Tuesday, August 07, 2007

Military Training a Boon For Guam

Posted on: Tuesday, August 7, 2007
Military training a boon for Guam
Honolulu Advertiser
Associated Press

HAGATNA, Guam — With fewer visitors coming this year, the island's business community has looked forward to this week's joint U.S. military exercises.

Gerald Perez, chairman of the Guam Chamber of Commerce Armed Forces Committee, said the exercises are expected to create an "economic surge across the island" when the sailors make port visits.

The average sailor spends $200 to $300 per day during a port visit, and the exercises, called "Valiant Shield," could bring up to 20,000 sailors to Guam, Perez said.

"Just do the math," he said. "If only half of those people spend a few days on Guam, we are talking about millions of dollars."

All told, Valiant Shield could send at least $4 million flowing into the economy of this U.S. territory. The expected infusion comes at a time when the island's main economic engine — the $1.2 billion tourism industry — is seeing fewer tourists and lackluster visitor spending. More than 1 million tourists, mostly from Japan, visit Guam each year.

Perez explained that port visits are not only a boon for hotels, restaurants and bars. He noted that many sailors want to play golf or become certified to skin dive once they hit land.

"There are a lot more women on these boats than people realize, too. They make port and want to get their hair done or go to a spa," Perez said.

To maximize spending, the Chamber of Commerce has persuaded bus companies to schedule extra bus routes to military installations. Perez expected all local businesses to feel some effect from the port visits.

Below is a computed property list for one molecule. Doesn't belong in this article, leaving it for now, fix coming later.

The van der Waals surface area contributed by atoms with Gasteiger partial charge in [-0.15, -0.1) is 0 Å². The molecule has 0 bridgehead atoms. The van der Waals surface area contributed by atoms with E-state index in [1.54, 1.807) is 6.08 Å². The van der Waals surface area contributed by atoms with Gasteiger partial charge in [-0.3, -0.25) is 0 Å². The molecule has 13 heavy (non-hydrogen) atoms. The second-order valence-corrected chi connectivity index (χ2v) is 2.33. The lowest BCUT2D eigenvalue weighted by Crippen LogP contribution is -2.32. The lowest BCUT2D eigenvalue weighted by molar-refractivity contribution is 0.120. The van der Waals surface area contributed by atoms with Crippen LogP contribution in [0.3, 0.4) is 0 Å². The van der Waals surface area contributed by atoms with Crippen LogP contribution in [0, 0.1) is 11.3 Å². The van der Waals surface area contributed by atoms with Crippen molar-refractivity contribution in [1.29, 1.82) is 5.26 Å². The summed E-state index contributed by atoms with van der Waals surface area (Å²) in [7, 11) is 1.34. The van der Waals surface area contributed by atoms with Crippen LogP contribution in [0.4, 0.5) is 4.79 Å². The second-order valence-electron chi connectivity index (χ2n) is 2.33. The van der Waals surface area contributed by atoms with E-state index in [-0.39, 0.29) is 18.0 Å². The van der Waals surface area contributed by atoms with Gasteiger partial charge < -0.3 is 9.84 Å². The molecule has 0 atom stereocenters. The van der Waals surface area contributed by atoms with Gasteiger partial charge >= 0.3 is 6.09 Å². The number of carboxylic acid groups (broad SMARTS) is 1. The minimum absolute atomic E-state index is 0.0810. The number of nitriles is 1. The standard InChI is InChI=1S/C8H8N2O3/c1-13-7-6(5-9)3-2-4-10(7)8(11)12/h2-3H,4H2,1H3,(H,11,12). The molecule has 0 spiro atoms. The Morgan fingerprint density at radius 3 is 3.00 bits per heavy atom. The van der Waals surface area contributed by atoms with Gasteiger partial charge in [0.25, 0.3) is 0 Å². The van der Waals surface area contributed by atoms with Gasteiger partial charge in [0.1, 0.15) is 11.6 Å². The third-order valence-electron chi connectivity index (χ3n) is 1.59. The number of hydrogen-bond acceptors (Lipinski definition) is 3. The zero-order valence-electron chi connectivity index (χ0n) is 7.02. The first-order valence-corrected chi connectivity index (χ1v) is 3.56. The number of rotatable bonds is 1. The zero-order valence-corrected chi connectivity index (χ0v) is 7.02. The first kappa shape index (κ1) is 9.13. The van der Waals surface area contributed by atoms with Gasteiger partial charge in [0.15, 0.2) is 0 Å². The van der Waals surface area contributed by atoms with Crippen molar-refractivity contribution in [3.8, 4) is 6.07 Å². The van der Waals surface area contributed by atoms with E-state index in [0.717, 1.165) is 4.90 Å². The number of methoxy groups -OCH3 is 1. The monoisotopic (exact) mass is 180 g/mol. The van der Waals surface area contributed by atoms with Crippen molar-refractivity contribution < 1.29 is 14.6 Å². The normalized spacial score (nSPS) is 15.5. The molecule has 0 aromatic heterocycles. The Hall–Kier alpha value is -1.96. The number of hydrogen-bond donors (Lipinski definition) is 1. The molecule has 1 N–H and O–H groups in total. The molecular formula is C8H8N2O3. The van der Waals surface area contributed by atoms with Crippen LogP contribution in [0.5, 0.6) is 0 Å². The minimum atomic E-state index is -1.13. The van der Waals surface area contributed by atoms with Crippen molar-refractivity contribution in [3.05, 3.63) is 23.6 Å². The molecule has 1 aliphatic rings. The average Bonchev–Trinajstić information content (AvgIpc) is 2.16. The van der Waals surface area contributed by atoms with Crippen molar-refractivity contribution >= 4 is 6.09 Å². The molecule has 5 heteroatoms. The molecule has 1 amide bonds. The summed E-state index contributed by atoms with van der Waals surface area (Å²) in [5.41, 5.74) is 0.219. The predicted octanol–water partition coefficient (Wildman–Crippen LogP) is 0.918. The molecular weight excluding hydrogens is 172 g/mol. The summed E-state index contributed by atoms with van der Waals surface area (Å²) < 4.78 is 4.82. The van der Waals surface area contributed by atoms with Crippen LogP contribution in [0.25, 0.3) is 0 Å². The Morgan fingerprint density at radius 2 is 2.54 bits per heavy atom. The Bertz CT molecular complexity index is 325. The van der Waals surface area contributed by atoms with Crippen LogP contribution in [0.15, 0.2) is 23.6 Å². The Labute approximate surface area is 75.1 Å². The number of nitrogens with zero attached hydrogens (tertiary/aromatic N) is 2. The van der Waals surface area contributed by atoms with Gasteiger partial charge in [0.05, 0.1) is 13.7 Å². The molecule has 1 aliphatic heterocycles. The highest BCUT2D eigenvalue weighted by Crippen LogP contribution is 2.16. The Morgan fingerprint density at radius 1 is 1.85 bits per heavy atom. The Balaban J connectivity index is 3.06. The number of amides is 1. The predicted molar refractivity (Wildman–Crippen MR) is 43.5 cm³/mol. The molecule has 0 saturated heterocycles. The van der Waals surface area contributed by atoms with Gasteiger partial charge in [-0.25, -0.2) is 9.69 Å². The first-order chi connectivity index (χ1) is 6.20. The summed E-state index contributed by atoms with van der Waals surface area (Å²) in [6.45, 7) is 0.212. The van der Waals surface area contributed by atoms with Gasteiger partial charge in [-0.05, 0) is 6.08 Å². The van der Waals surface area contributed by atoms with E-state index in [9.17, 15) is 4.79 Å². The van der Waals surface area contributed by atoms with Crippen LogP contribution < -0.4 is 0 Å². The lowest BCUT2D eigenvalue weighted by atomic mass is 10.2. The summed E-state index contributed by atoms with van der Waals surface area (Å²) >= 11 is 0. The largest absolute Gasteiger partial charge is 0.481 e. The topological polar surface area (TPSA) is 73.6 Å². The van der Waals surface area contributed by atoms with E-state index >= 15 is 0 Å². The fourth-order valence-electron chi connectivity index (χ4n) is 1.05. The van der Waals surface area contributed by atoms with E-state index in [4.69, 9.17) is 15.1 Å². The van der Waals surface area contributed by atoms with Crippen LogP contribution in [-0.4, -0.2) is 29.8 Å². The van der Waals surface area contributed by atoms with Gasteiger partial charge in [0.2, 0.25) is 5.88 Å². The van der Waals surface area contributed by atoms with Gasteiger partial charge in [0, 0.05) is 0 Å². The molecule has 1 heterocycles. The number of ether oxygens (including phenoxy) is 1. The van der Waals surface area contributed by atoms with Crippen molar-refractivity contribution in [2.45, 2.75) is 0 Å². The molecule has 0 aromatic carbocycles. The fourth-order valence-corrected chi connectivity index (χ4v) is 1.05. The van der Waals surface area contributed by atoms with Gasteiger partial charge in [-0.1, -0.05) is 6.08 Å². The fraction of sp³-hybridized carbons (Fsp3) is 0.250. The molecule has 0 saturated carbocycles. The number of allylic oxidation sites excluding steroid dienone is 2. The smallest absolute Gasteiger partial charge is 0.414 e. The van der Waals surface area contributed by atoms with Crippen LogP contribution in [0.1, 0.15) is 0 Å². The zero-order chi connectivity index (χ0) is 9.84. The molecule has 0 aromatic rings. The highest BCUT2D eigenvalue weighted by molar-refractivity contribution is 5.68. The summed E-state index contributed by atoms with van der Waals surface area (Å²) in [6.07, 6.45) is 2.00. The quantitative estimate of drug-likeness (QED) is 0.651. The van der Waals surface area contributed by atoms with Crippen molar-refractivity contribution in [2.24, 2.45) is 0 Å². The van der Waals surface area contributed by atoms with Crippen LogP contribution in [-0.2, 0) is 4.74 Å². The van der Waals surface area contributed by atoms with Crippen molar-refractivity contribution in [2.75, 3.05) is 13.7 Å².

Naval Base Guam and Andersen Air Force Base will play a "support role" in Valiant Shield, said Lt. Donnell Evans, Naval Base Guam's public affairs officer.

So will Jan Z's Lounge.

Assistant manager Joe Pangelinan expects the visiting military personnel to swarm the restaurant and bar throughout the week.

"Basically, we will need to double up all of our preps — more lemons, more burgers, more staff, more of everything," he said. "But we'll be ready for them."

But some military will be doing more than eating, drinking and relaxing.

Dozens of servicemen and women have joined their Guam-stationed military counterparts and local civilians in donating their time, sweat and skills to a community effort to prepare, clean and fix Guam's more than 30 public schools.

With only a couple more weeks left before more than 30,000 public school students return to their classrooms, the volunteer work — including painting walls; cutting grass; and fixing doors, classroom fixtures and furniture — couldn't have come at a better time.

Guam, with a population of 170,000, is 3,700 miles southwest of Hawai'i.

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